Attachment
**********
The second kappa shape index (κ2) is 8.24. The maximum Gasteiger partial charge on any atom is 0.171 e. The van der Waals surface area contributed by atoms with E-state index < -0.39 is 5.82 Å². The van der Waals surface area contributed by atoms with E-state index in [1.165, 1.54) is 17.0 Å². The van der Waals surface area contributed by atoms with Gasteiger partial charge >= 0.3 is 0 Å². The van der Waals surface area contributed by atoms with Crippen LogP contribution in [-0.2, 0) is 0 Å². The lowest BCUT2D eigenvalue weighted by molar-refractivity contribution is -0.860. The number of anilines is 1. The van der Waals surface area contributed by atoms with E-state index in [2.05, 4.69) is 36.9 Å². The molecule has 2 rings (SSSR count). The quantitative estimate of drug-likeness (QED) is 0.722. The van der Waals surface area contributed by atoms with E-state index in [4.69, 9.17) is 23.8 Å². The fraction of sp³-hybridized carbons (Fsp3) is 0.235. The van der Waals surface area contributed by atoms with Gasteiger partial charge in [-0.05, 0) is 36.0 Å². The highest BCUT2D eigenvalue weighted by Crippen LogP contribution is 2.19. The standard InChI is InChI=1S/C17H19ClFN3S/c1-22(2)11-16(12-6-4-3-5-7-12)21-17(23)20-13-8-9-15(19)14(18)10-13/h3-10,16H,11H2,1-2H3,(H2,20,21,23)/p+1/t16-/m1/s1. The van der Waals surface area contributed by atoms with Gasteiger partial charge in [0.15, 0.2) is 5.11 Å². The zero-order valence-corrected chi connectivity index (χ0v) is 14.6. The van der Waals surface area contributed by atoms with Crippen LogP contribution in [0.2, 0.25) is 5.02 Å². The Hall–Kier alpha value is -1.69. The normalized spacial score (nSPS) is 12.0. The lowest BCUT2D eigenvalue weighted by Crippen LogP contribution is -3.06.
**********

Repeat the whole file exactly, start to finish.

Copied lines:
The second kappa shape index (κ2) is 8.24. The maximum Gasteiger partial charge on any atom is 0.171 e. The van der Waals surface area contributed by atoms with E-state index < -0.39 is 5.82 Å². The van der Waals surface area contributed by atoms with E-state index in [1.165, 1.54) is 17.0 Å². The van der Waals surface area contributed by atoms with Gasteiger partial charge >= 0.3 is 0 Å². The van der Waals surface area contributed by atoms with Crippen LogP contribution in [-0.2, 0) is 0 Å². The lowest BCUT2D eigenvalue weighted by molar-refractivity contribution is -0.860. The number of anilines is 1. The van der Waals surface area contributed by atoms with E-state index in [2.05, 4.69) is 36.9 Å². The molecule has 2 rings (SSSR count). The quantitative estimate of drug-likeness (QED) is 0.722. The van der Waals surface area contributed by atoms with E-state index in [4.69, 9.17) is 23.8 Å². The fraction of sp³-hybridized carbons (Fsp3) is 0.235. The van der Waals surface area contributed by atoms with Gasteiger partial charge in [-0.05, 0) is 36.0 Å². The highest BCUT2D eigenvalue weighted by Crippen LogP contribution is 2.19. The standard InChI is InChI=1S/C17H19ClFN3S/c1-22(2)11-16(12-6-4-3-5-7-12)21-17(23)20-13-8-9-15(19)14(18)10-13/h3-10,16H,11H2,1-2H3,(H2,20,21,23)/p+1/t16-/m1/s1. The van der Waals surface area contributed by atoms with Gasteiger partial charge in [0.15, 0.2) is 5.11 Å². The zero-order valence-corrected chi connectivity index (χ0v) is 14.6. The van der Waals surface area contributed by atoms with Crippen LogP contribution in [0.2, 0.25) is 5.02 Å². The Hall–Kier alpha value is -1.69. The normalized spacial score (nSPS) is 12.0. The lowest BCUT2D eigenvalue weighted by Crippen LogP contribution is -3.06.